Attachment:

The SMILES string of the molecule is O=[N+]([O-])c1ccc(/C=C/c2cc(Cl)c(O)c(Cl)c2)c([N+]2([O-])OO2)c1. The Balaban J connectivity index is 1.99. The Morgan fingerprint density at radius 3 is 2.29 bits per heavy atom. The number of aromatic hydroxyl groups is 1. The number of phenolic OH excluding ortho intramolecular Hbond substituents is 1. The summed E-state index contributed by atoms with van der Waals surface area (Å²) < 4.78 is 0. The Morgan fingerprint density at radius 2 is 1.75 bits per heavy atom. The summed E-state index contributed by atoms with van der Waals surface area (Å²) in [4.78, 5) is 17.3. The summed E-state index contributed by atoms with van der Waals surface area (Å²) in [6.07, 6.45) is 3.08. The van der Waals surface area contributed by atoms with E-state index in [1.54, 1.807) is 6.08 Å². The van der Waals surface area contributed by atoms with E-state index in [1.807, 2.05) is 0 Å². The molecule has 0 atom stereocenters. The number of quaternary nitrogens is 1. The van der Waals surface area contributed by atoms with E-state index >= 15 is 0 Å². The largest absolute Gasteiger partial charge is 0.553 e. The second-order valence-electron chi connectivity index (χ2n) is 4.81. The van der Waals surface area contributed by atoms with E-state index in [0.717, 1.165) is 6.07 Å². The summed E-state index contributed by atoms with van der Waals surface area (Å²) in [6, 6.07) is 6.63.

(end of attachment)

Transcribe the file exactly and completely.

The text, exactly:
The SMILES string of the molecule is O=[N+]([O-])c1ccc(/C=C/c2cc(Cl)c(O)c(Cl)c2)c([N+]2([O-])OO2)c1. The Balaban J connectivity index is 1.99. The Morgan fingerprint density at radius 3 is 2.29 bits per heavy atom. The number of aromatic hydroxyl groups is 1. The number of phenolic OH excluding ortho intramolecular Hbond substituents is 1. The summed E-state index contributed by atoms with van der Waals surface area (Å²) < 4.78 is 0. The Morgan fingerprint density at radius 2 is 1.75 bits per heavy atom. The summed E-state index contributed by atoms with van der Waals surface area (Å²) in [4.78, 5) is 17.3. The summed E-state index contributed by atoms with van der Waals surface area (Å²) in [6.07, 6.45) is 3.08. The van der Waals surface area contributed by atoms with E-state index in [1.54, 1.807) is 6.08 Å². The van der Waals surface area contributed by atoms with E-state index in [1.807, 2.05) is 0 Å². The molecule has 0 atom stereocenters. The number of quaternary nitrogens is 1. The van der Waals surface area contributed by atoms with E-state index >= 15 is 0 Å². The largest absolute Gasteiger partial charge is 0.553 e. The second-order valence-electron chi connectivity index (χ2n) is 4.81. The van der Waals surface area contributed by atoms with E-state index in [0.717, 1.165) is 6.07 Å². The summed E-state index contributed by atoms with van der Waals surface area (Å²) in [6, 6.07) is 6.63.